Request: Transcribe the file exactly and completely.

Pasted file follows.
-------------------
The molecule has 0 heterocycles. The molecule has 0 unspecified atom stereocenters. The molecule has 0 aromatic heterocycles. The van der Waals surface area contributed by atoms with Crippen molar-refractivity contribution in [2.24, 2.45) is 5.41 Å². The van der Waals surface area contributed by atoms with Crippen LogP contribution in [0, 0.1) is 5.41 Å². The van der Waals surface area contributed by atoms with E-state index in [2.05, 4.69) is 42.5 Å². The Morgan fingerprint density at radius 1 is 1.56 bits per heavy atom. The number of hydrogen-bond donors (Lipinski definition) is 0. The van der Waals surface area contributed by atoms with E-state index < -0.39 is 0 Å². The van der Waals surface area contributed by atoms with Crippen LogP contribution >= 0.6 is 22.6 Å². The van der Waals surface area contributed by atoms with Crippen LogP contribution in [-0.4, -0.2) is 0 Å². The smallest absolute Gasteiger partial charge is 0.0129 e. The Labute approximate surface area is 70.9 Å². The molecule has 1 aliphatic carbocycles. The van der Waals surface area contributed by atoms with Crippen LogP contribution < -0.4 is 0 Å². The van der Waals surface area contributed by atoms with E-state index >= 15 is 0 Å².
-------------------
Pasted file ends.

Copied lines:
The molecule has 0 heterocycles. The molecule has 0 unspecified atom stereocenters. The molecule has 0 aromatic heterocycles. The van der Waals surface area contributed by atoms with Crippen molar-refractivity contribution in [2.24, 2.45) is 5.41 Å². The van der Waals surface area contributed by atoms with Crippen LogP contribution in [0, 0.1) is 5.41 Å². The van der Waals surface area contributed by atoms with E-state index in [2.05, 4.69) is 42.5 Å². The Morgan fingerprint density at radius 1 is 1.56 bits per heavy atom. The number of hydrogen-bond donors (Lipinski definition) is 0. The van der Waals surface area contributed by atoms with E-state index < -0.39 is 0 Å². The van der Waals surface area contributed by atoms with Crippen LogP contribution >= 0.6 is 22.6 Å². The van der Waals surface area contributed by atoms with Crippen LogP contribution in [-0.4, -0.2) is 0 Å². The smallest absolute Gasteiger partial charge is 0.0129 e. The Labute approximate surface area is 70.9 Å². The molecule has 1 aliphatic carbocycles. The van der Waals surface area contributed by atoms with Crippen LogP contribution < -0.4 is 0 Å². The van der Waals surface area contributed by atoms with E-state index >= 15 is 0 Å².